When you decide to pay off an existing loan with a new one, it is known as a refinance. There are several motivations to opt for a refinance, such as getting a lower interest rate or reducing the mortgage term. Borrowers can refinance all types of loans, including home loans.
So, what does refinance mean in the context of home loans? Here’s everything you should know:
What Is a Home Loan Refinance and How Is It Used?
When you refinance a home loan, you take out a new loan to replace your existing one. The new loan is used to fully pay the balance on the original loan and going forward, your monthly payments go toward repaying the new loan.
The process of home loan refinance is similar to taking out a mortgage. The borrower can approach either their existing lender or a new one and complete an application. To approve the loan, the refinance lender considers several factors, including the current value of your home, the equity you hold in it, your income status, your debt-to-income ratio, and your credit history. A higher credit score increases your chances of getting a home to refinance at favorable terms.
Similar to a regular mortgage, there are costs involved in refinancing a loan. Application fees, origination fees, and processing fees are usually paid out of pocket, but sometimes, they can be rolled into the loan.
You also need to pay for the appraisal that verifies the value of your home before the lender greenlights the refinancing request. If you roll over the fees into the loan, the total amount gets deducted from the refinanced amount. Make sure to factor closing costs and the breakeven point into your refinancing plan.
Homeowners refinance primarily to enjoy a reduced interest rate or to access home equity with an option called a cash-out to refinance. It is also possible to change the term of your mortgage through a home loan refinance, resulting in lower repayment installments or lower overall interest charges.
Here are some of the top reasons why homeowners decide to take out a refinance loan:
1. Pay a Lower Interest Rate
One of the most common reasons for a refinance is to lower the interest rate. This is known as a rate-and-term refinance loan. A lower rate means you pay less for your monthly payment. It also means you pay less interest over the life of the loan. The lower interest rate can be the result of changing market conditions or an improvement in your personal financial situation since you first took out the loan.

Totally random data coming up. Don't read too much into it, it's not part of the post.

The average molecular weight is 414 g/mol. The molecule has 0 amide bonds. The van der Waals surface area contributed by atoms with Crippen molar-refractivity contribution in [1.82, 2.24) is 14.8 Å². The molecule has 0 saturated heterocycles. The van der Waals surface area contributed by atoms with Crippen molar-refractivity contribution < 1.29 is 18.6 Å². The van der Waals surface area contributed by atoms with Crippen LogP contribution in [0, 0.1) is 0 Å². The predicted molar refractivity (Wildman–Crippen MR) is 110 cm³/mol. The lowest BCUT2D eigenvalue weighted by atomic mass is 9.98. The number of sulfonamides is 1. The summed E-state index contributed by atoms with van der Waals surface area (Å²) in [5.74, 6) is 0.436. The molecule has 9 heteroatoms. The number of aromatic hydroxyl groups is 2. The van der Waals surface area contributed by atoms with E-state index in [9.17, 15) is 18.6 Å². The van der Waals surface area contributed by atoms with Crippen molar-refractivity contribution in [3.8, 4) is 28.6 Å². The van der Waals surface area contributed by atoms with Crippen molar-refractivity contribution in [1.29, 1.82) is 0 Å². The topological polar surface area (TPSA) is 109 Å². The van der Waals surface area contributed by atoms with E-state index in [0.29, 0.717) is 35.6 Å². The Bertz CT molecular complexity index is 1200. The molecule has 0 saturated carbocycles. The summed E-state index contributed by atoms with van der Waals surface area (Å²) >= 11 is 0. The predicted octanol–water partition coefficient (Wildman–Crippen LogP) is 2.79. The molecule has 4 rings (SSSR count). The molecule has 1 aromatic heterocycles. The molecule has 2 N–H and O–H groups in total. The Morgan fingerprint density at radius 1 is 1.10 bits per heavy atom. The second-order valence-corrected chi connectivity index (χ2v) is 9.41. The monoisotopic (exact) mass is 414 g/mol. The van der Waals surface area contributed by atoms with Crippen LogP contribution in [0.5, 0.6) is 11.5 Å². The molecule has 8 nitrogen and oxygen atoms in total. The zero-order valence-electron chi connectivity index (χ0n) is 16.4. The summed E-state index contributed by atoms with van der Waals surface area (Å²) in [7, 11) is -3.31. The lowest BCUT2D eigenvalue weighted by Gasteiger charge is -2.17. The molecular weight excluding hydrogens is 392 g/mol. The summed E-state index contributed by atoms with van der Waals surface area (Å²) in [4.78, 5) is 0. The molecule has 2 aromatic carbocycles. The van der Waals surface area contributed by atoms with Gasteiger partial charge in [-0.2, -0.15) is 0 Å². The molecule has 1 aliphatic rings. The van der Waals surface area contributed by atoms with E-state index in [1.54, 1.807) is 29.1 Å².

2. Change the Term of Your Existing Loan
Using a home loan refinance, you can change the term of your loan from 30 years to 15 or 10 years or vice versa. Lengthening the term can help you lower the monthly payment, as you’re spreading your current loan balance out over a longer repayment period.
Note that this also means that the total interest paid over the entire length of the loan will be higher, maybe more than what you save through a lower interest rate. But if you’re struggling to make monthly payments, this option could help.
If you refinance to shorten the loan term, you will be able to pay off your loan sooner. This means you save on interest over the life of the loan. Though, you will likely pay a higher monthly payment.
3. Obtain Cash From the Equity of Your House
Home refinance is also an attractive option for borrowers with significant home equity. They can use a cash-out refinance to tap into the equity. The equity gets converted into cash, which can be used for consolidating existing debt or financing a purchase. More on this in a minute.
4. Modify the Interest Rate Type
If the original home loan is an adjustable-rate mortgage (ARM), you can refinance to convert it to a fixed-rate mortgage. Doing so can insulate you against fluctuations in the market. You can also convert to an ARM from a fixed rate as a way to access the lower introductory interest rate of an ARM. This may be a valid option if you plan to move very soon and want to save on interest in the interim.
What Is a Cash-Out Refinance?
A cash-out refinance is a popular refinance option. It allows you to take out a bigger mortgage than you currently have by borrowing additional funds from your home’s equity. The difference between your loan balance and the amount of the new loan is paid to you in cash, which can be spent as you like.
This option requires that you have built up equity in your home. This mainly happens as you make your monthly mortgage payments, but the equity can also increase if the value of your home increases.
Typically, a cash-out refinance allows you to borrow up to 80 percent of your home’s value, though experts recommend borrowing only what you need. The amount available is determined based on home appraisal, and you must own at least 20 percent of the home equity.
To evaluate your loan application, lenders consider several factors, such as your credit score and debt-to-income ratio. Unless you have received the house by inheritance, many lenders require you to own it for at least six months before applying for a cash-out refinance.
The major attraction of cash-out refinances is the availability of a large sum of cash that can be used for large expenses, such as consolidating debt or paying for home renovations. Instead of taking out a second mortgage on your house—a home equity loan—, you can opt for a cash-out refinance that leaves you with a single mortgage to manage.
Borrowers can still receive a better interest rate or change the term of their loan with a cash-out refinance, adding to the benefit.
A home loan refinance can be a good idea if you want to lower your interest rate, change your loan term, or access your home equity. Consider the pros and cons carefully to determine if it’s the right option for you.
To discuss your refinance options or learn more about the question of what does refinance mean, reach out to the home loan experts at Solarity Credit Union. They’ll answer your questions and be there through every step of the process.